Retro prints and vintage furniture simply aren't enough for those who want to return to simpler times. These days, hip homeowners use their outdoor spaces to house a vegetable garden, chicken coop or even a beehive.
"The concept of homesteading used to mean a family who headed into the wilderness to live off the land," says John Tullock, author of "The New American Homestead" (Howell Book House, 2012). "But these days, it has a whole new definition. It describes a group of people who want to do whatever they can to be more self-sufficient, no matter where they live."
Its popularity can be attributed to a combination of factors, including the tough economy causing people to want to spend less at the grocery store; a desire to know exactly where food comes from; and a growing trend of doing things the way they were done 100 years ago.
But before you rush out to turn your plot of land into a working farm, Tullock says there are some cautionary steps to take. "Your city or town might have local ordinances saying what you can and can't have in your yard, so you should always make sure you know if you need a permit or not," Tullock says. "And also use common sense! Don't go out and put a smelly chicken coop or buzzing beehive right up against your next-door neighbor's barbecue grill."
Interested in giving homesteading a shot? Here are four ways:
For a Big Yard: Pet Goat
If you feel ready for a more involved project and have a fenced-in area with an indoor shelter, a goat might be the answer. "Goats can supply you with a few quarts of milk a day, enough for drinking and turning into cheese," Tullock says.
"Keep in mind that for a female goat to produce milk, she needs to have an offspring every season," he cautions. That means a goat owner will have to keep a male goat around or use a stud service. Plus, there will be a lot of baby goats running around.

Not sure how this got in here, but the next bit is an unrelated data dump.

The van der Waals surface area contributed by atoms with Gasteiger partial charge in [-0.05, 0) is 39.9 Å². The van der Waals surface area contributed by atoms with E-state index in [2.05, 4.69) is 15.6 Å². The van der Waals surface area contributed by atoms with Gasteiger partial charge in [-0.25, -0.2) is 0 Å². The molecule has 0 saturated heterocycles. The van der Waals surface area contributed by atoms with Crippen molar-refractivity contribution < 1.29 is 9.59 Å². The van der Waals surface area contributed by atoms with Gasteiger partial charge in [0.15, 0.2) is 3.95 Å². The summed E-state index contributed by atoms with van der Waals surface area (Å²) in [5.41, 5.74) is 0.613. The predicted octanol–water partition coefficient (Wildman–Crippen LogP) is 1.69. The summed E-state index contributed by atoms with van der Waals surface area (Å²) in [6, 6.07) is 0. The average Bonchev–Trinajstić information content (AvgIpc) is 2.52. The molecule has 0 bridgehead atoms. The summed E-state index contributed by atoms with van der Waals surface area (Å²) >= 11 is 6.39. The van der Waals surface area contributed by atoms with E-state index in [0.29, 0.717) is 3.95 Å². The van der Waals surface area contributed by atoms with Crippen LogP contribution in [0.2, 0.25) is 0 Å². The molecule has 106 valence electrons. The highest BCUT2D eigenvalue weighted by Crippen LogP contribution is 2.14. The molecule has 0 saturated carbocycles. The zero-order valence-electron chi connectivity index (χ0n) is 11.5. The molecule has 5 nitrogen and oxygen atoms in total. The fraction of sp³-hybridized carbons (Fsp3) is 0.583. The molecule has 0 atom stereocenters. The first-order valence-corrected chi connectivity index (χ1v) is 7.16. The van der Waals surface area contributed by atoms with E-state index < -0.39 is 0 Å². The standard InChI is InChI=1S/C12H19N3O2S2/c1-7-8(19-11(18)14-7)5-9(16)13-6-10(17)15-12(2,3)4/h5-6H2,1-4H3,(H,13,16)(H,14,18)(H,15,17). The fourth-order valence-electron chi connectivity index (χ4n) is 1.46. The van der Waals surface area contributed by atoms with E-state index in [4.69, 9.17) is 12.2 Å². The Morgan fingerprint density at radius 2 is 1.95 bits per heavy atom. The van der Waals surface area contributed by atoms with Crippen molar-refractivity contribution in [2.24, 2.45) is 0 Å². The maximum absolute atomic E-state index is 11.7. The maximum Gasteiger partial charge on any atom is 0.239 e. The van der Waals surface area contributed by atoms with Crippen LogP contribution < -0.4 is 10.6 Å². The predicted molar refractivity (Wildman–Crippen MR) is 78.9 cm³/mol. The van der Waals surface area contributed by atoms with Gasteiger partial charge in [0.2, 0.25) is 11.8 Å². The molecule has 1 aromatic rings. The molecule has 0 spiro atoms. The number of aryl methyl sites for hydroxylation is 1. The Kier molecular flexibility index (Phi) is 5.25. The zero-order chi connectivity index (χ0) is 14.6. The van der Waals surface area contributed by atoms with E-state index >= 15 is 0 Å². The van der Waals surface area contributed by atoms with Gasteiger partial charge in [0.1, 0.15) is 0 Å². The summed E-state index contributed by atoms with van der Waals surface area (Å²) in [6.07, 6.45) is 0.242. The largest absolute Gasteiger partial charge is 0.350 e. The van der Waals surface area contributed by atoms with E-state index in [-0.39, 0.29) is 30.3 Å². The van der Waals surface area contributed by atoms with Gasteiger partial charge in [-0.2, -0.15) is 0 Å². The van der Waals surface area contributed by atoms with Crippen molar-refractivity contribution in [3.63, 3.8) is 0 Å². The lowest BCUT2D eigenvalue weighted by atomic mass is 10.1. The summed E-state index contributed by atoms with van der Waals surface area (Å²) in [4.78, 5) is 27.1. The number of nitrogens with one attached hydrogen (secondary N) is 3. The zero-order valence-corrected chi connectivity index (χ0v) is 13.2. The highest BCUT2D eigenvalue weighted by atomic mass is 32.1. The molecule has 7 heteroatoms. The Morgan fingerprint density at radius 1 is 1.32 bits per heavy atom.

To Save Money: Herbs
"This is a great entry point if you want to start producing your own food," Tullock says. "You can grow basil, cilantro, thyme and more in terra cotta pots. Even someone who lives in an apartment can find room on a windowsill or balcony for them. And you'll know that you're cooking with herbs that were grown without harmful chemicals."
For the low cost of some seeds and pots, you can end up saving a lot of money: Fresh herbs are one of the priciest things in the produce section.
You don't have to stop with herbs. Tullock recommends branching out by also planting expensive specialty lettuces like arugula.
For Small Homes: Chickens
Buy some chickens. "Of all the things you can do to tap into the homesteading movement, chickens are by far the easiest animals to have," says Terry Golson, author of "The Farmstead Egg Cookbook" (St. Martin's Press, 2006). "They're not too hard to take care of, are delightful pets and produce eggs that are so much better tasting than the ones found in grocery stores."
She says that three to five hens will produce enough eggs for an entire family. Another plus: The chicken manure will help fertilize soil.
For Rural Homes: Beehive
Start a beehive. "This is really best if you have a nice, spacious area, since the ideal spot for a beehive is up on a slight hill under a sprawling shade tree," Tullock says. "The most important thing to remember if you want to have bees is that you need to be around plenty of nectar sources, like wildflowers."
While he says the initial investment is around $1,000, the hive will produce more honey than a typical household can use, so the surplus can be sold to others who aren't quite as ambitious as you.
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